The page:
Despite the hullabaloo every fall when the City Council approves Mayor Daley's budget, the city's general fund only gets about 19 percent of the property taxes paid in Chicago. The Chicago Public Schools get the most—roughly 50 percent.
Why am I telling you all this? Because you need to know it to appreciate how the TIF scam works.
When the City Council creates a TIF—at the mayor's urging—what it does, in effect, is freeze the taxes that taxing bodies receive from properties in the TIF district. Let's say, for simplicity's sake, that when a TIF is created a property in the district has an assessed value that throws off $100 in taxes. As far as the schools and other taxing bodies are concerned, that assessed value won't change for the next 24 years, the life of the TIF, even if the property's actual value doubles. Taxes paid on the added value go into the slush fund—er, piggy bank.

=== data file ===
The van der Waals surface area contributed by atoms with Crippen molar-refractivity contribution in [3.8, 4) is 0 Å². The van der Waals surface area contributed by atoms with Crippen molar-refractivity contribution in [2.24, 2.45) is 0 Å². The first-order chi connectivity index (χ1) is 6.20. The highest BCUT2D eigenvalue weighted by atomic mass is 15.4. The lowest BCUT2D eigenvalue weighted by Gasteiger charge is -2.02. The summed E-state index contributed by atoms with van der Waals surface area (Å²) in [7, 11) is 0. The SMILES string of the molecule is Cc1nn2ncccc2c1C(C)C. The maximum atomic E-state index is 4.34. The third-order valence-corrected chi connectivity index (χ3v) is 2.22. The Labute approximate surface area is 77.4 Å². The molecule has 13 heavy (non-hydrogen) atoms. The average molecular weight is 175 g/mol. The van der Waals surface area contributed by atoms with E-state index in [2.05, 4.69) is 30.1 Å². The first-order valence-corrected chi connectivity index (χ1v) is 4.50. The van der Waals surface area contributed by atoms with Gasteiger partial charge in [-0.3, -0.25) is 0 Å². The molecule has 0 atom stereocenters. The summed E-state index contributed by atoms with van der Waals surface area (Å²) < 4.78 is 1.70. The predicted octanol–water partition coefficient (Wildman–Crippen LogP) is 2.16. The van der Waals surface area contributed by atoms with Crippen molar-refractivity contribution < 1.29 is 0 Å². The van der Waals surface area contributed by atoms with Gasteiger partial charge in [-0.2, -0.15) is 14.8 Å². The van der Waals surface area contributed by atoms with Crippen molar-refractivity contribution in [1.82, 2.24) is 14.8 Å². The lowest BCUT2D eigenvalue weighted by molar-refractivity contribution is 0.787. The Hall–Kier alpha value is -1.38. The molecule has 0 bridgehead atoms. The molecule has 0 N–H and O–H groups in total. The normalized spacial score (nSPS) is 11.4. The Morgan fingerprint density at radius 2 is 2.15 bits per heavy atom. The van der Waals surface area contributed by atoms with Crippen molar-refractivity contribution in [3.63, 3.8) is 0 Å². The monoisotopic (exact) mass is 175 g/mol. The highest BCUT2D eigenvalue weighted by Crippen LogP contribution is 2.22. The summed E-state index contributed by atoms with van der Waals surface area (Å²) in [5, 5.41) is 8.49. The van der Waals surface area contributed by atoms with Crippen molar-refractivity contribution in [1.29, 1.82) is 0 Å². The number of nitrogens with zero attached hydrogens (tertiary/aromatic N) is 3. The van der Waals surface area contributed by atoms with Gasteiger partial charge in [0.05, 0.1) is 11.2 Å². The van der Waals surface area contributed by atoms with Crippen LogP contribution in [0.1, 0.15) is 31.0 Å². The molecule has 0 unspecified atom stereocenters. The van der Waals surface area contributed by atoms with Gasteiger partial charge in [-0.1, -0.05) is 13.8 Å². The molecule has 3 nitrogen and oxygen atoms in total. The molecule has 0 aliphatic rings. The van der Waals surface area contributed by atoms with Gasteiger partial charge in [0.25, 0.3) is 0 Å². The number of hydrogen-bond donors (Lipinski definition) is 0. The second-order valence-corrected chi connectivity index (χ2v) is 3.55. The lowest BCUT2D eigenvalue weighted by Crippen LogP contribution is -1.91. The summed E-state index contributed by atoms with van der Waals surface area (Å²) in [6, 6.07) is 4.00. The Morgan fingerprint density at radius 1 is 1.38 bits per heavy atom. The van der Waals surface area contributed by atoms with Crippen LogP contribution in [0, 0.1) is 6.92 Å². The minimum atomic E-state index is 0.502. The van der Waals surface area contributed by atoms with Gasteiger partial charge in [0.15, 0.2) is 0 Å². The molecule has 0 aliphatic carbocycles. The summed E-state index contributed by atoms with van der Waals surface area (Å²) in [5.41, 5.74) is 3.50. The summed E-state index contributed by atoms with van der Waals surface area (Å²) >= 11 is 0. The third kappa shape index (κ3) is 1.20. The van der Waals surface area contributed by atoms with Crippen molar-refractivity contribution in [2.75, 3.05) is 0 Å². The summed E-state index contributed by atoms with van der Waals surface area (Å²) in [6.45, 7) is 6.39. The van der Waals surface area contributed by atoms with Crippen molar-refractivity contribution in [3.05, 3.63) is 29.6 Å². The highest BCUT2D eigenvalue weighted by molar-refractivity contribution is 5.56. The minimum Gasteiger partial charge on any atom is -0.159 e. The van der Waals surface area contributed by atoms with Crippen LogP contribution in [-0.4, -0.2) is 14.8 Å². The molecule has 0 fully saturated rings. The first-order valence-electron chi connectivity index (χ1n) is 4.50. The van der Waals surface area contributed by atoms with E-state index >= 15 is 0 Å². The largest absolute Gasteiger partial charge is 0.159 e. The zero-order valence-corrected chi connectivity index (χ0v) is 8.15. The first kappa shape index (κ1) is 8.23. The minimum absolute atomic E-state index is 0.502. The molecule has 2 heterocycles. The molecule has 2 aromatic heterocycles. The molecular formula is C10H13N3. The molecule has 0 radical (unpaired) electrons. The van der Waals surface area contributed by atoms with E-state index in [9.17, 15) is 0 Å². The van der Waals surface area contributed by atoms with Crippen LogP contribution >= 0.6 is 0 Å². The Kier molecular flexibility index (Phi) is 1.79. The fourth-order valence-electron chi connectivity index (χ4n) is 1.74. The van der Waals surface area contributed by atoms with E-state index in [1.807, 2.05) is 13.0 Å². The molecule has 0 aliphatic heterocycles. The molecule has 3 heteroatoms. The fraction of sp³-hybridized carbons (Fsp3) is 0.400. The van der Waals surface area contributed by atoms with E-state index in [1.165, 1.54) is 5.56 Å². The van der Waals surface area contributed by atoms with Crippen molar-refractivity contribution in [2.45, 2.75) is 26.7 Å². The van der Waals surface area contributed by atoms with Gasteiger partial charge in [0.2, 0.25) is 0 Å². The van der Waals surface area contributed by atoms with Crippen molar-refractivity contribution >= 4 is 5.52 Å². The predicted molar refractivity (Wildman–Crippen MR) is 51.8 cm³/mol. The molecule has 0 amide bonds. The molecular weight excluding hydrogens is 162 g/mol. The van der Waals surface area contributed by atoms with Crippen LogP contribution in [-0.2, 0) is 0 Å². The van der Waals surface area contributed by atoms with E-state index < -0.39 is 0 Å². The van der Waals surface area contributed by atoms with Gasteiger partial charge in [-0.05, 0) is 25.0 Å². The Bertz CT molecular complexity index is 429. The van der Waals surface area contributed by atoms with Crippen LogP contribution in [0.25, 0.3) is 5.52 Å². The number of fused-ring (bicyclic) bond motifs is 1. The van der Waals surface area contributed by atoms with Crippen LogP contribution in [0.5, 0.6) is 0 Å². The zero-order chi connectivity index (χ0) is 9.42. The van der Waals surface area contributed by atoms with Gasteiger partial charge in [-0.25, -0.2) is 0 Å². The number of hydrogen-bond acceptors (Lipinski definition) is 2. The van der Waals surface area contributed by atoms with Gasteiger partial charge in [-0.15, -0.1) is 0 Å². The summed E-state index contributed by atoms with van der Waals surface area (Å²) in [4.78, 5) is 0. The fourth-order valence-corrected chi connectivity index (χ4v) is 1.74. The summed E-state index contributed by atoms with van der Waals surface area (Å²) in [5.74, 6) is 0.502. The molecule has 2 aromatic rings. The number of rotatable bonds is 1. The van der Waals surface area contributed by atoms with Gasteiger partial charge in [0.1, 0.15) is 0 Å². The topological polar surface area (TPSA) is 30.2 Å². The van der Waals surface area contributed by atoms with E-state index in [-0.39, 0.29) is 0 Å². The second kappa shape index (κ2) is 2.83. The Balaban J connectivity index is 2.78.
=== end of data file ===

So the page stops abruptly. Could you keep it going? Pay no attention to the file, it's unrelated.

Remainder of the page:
Think of it this way: the city of Chicago chips in 19 cents of every tax dollar that winds up in the TIF kitty. The schools, the parks, etc, chip in the remaining 81 cents. But the mayor controls it all. From the point of view of City Hall, what's not to like?
And how do these taxing bodies make up for the revenues they're missing out on in TIF districts? Simple. They raise their tax rates. That's why I keep telling you folks a TIF is a tax hike everybody pays, whether or not they own property in a TIF district. Those tax rates appear on your tax bill. What you don't see there is the bite taken by the city's TIFs—even if you live in a TIF district.